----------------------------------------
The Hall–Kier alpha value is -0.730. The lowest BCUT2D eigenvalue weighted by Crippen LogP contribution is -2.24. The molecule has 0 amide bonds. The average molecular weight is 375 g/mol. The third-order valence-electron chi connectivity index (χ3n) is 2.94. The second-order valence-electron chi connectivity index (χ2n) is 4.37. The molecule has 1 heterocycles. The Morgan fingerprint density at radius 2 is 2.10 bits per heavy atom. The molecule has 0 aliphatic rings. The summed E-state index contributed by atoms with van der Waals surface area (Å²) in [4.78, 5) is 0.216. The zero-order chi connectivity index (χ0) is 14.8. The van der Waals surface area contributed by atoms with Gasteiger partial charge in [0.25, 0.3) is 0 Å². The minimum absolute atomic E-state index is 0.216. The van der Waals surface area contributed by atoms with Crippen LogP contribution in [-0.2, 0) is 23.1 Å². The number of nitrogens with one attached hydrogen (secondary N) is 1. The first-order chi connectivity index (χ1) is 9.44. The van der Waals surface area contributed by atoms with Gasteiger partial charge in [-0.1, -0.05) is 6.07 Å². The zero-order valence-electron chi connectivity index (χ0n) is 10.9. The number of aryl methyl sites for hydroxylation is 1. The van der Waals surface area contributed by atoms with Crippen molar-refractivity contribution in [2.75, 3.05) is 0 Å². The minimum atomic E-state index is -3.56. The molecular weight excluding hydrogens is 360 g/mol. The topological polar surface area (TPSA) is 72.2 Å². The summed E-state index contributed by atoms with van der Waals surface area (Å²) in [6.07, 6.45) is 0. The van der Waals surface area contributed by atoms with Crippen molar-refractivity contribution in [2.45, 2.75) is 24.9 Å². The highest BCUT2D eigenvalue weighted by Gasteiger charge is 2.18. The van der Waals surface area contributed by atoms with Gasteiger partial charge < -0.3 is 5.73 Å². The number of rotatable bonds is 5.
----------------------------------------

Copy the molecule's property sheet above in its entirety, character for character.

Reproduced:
The Hall–Kier alpha value is -0.730. The lowest BCUT2D eigenvalue weighted by Crippen LogP contribution is -2.24. The molecule has 0 amide bonds. The average molecular weight is 375 g/mol. The third-order valence-electron chi connectivity index (χ3n) is 2.94. The second-order valence-electron chi connectivity index (χ2n) is 4.37. The molecule has 1 heterocycles. The Morgan fingerprint density at radius 2 is 2.10 bits per heavy atom. The molecule has 0 aliphatic rings. The summed E-state index contributed by atoms with van der Waals surface area (Å²) in [4.78, 5) is 0.216. The zero-order chi connectivity index (χ0) is 14.8. The van der Waals surface area contributed by atoms with Gasteiger partial charge in [0.25, 0.3) is 0 Å². The minimum absolute atomic E-state index is 0.216. The van der Waals surface area contributed by atoms with Crippen LogP contribution in [-0.2, 0) is 23.1 Å². The number of nitrogens with one attached hydrogen (secondary N) is 1. The first-order chi connectivity index (χ1) is 9.44. The van der Waals surface area contributed by atoms with Gasteiger partial charge in [-0.1, -0.05) is 6.07 Å². The zero-order valence-electron chi connectivity index (χ0n) is 10.9. The number of aryl methyl sites for hydroxylation is 1. The van der Waals surface area contributed by atoms with Crippen molar-refractivity contribution in [2.75, 3.05) is 0 Å². The minimum atomic E-state index is -3.56. The molecular weight excluding hydrogens is 360 g/mol. The topological polar surface area (TPSA) is 72.2 Å². The summed E-state index contributed by atoms with van der Waals surface area (Å²) in [6.07, 6.45) is 0. The van der Waals surface area contributed by atoms with Crippen molar-refractivity contribution in [2.45, 2.75) is 24.9 Å². The highest BCUT2D eigenvalue weighted by Gasteiger charge is 2.18. The van der Waals surface area contributed by atoms with Gasteiger partial charge < -0.3 is 5.73 Å². The number of rotatable bonds is 5.